Nemesis of slavery was not exhausted in the civil
war. Its evil fruits are still to be gathered by
the American people, who have in their midst
this ever-growing mass of savagery which they
hate and despise, and to which they were com-
pelled to give the rights of citizenship. For
although it sounds well to speak of the war as
the protest of the North against slavery, the
emancipation of the slaves was never intended by
the Americans. They then cared for the negroes
no more than now, when they would be delighted
to carry the whole race to the middle of the
Atlantic and sink them there. The North was
driven into war, much against its will, by the
threats, the insults, and the hostile acts of the
South. Abraham Lincoln, in his inaugural address
as President, repeated and emphasised his former
declaration that " he had no purpose, directly or
indirectly, to interfere with the institution of slavery
in the States where it existed." And when the
war was over and the victory won, he was far too
shrewd to desire to admit the negroes to the


franchise. This fatal measure was taken in sheer
self-defence to swamp the Southern vote, which
would otherwise have restored the intolerable
situation previous to the war. Since that day
the miserable negro has been the tool and sport
of every party ; now petted, now kicked ; his
strong limbs and feeble brain at the service of
any demagogue who might best know how to
tickle his vanity and arouse his passions. If he
were other than himself he would be a fit object
for compassion ; but he is of too low a type to
be unhappy, and is probably the only man who
laughs to-day in America.



THE administration of justice in the States, on
which I have alreadyincidentallyremarked, demands
some further notice, for it contains the surest test
of the measure of freedom enjoyed by a nation.
However debased may be the standard of popular
morality, and however low the ideal of national
duty, that people is still free among whom the
judgment seat is pure and unaffected alike by the
passion of the mob or the influence of the
Government. But, however bravely a people may
flaunt its national flag, it is not yet free or has
ceased to be so when its judges prostitute their
sacred functions ; when they are the hired servants
of corrupt and infamous adventurers; when juries
are bought and sold ; where the poor are condemned
and the rich are criminal with impunity ; and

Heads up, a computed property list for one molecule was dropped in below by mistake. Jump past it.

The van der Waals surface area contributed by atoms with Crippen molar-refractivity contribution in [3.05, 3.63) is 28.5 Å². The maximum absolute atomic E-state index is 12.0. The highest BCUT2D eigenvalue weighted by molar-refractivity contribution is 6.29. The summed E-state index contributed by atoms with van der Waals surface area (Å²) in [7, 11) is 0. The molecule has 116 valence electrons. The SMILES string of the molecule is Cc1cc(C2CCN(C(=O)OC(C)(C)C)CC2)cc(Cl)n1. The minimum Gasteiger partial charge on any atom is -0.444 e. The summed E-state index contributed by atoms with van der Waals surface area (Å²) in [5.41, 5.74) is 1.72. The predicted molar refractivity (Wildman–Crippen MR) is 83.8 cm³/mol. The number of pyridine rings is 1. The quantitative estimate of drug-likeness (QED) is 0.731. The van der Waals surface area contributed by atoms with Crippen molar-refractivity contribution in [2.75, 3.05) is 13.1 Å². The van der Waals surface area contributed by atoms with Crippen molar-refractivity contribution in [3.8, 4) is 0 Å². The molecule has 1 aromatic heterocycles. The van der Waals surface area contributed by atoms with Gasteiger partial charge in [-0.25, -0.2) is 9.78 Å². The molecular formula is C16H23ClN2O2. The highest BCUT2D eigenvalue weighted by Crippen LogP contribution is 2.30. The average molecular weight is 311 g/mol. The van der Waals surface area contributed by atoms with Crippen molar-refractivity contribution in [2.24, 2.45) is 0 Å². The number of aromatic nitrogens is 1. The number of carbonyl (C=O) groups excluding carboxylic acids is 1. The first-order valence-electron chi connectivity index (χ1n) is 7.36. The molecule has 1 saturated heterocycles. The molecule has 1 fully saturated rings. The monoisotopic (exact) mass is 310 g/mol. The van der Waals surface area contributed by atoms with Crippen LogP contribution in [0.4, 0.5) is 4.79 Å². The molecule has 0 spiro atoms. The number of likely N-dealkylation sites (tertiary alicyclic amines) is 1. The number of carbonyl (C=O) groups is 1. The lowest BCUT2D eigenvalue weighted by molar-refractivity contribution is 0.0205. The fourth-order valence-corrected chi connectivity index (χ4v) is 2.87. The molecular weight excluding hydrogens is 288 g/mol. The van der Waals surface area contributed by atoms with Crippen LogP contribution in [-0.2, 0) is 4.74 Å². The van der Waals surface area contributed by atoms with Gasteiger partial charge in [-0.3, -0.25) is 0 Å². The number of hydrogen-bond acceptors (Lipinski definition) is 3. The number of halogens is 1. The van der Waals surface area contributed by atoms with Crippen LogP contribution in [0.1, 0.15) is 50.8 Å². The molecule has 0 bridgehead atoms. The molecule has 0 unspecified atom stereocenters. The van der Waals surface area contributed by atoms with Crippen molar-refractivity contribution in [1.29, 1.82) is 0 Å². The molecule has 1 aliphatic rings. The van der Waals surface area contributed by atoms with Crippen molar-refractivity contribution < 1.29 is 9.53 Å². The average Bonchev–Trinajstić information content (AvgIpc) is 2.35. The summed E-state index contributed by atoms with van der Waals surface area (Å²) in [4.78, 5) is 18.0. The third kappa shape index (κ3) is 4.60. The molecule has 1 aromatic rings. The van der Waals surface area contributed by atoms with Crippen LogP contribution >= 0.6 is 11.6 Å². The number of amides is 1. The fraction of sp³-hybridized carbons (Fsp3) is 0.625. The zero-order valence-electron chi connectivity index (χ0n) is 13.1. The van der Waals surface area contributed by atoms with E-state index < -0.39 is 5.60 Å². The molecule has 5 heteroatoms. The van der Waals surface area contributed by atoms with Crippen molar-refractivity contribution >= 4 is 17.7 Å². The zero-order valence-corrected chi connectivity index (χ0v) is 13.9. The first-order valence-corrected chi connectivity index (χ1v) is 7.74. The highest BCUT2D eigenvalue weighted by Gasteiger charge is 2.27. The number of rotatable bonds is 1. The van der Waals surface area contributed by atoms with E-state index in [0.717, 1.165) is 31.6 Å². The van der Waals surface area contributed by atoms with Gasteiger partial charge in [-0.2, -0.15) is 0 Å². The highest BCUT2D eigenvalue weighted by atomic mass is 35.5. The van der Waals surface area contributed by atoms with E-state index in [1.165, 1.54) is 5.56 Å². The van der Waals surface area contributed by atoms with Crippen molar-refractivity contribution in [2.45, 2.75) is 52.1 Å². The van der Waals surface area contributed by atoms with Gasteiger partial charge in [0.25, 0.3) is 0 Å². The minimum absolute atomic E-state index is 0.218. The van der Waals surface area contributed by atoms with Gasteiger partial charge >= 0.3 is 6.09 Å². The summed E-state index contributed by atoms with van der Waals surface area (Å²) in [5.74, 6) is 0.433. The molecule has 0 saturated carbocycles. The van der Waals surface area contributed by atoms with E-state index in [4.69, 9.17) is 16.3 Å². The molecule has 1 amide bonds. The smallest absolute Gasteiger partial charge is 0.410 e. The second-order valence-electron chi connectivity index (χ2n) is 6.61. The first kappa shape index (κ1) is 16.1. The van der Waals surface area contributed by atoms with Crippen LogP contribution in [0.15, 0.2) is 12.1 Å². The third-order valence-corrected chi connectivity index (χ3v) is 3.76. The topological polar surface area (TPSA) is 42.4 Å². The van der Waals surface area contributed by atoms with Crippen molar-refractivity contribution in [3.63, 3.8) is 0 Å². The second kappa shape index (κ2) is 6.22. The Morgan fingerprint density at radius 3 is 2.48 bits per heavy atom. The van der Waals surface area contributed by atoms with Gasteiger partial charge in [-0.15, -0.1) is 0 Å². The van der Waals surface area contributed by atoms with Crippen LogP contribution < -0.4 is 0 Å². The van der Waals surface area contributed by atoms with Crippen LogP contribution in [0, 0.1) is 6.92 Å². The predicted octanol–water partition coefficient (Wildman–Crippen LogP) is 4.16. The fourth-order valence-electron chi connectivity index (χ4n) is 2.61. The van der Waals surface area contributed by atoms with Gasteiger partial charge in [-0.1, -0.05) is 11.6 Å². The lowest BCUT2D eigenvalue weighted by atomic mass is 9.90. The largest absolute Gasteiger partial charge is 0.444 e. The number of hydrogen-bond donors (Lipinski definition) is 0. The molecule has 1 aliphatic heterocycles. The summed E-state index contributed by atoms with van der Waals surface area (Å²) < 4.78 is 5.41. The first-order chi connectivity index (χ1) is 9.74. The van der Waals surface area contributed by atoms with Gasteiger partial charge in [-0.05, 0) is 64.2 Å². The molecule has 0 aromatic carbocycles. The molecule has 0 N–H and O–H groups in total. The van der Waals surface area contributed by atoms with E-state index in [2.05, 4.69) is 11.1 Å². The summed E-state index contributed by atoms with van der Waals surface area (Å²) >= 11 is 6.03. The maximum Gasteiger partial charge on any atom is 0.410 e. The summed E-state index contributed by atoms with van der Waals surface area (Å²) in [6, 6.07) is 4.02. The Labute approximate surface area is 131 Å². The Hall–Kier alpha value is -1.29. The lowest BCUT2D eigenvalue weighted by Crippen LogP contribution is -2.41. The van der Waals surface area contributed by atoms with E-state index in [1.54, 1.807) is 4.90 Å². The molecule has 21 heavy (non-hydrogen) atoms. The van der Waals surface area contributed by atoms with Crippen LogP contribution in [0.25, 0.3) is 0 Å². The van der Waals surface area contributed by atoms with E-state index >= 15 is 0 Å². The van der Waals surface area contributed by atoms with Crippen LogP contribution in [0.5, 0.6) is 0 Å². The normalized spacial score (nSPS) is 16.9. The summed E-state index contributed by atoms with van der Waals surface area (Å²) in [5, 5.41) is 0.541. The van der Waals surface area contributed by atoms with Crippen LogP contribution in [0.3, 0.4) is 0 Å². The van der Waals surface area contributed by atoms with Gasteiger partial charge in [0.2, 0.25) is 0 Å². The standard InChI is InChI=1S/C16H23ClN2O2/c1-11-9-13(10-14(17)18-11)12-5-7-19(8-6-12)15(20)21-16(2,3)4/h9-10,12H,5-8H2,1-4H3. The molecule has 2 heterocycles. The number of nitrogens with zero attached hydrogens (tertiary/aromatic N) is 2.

when the outraged people have their ultimate and


only refuge from the infamy of the Courts in
those parodies of justice which, under the name of
Lynch Law, are as much the disgrace of America
as the outward sign of its moral decrepitude.
That this is the condition of the administration
of what is termed justice in many of the States
it is impossible to doubt, or that it has accom-
panied a general depreciation in the standard
of public virtue. The contemporary press pro-
claims it daily in a thousand newspapers, and
novelists and essayists are equally frank. Mr.
Grant White, who, while an untrustworthy witness
on English manners is both a competent and
courageous one with regard to America, writes as
follows :

" The deterioration in morals is so certain and so well-known
that no one thinks of disputing it. To look through a file of
one of our leading newspapers for the last fifteen years is to
be led to the conclusion that personal honesty has become the
rarest of virtues in the United States, except public probity,
which seems no longer to exist. The very ruins of it have
disappeared. Our State legislators, instead of being com-
posed of men to whom their constituents looked up, are now
composed of men upon whom their constituents look down
not second-rate, nor even third-rate, but fourth- and fifth-rate
men, sordid in morals and vulgar in manners, who do politics
as a business, for the mere purpose of filling their own
pockets. No one thinks of disputing this more than the
presence of the blood-sucking insects of summer. Congress
itself is openly declared by our own journals to be, because


it is known to be, the most corrupt [body in civilised Chris-
tendom. Within the last fifteen years we have seen men
occupying the highest positions in the Government of the
United States, who were not only purchasable, but who had
been purchased, and at a very small price. I know what I
say, and mean it. The Cabinets, during the same period,
have been so rotten with corruption that the presence in
them of two or three men of integrity could not save them.
Worse even than this, judges are openly called Mr. This-one's
judge or Mr. That-one's ; their owner being generally the
controlling stockholder and manager of some great corpora-
tion which coins wealth for him and his satellites by schemes
of gigantic extortion."

The protest of the American people against this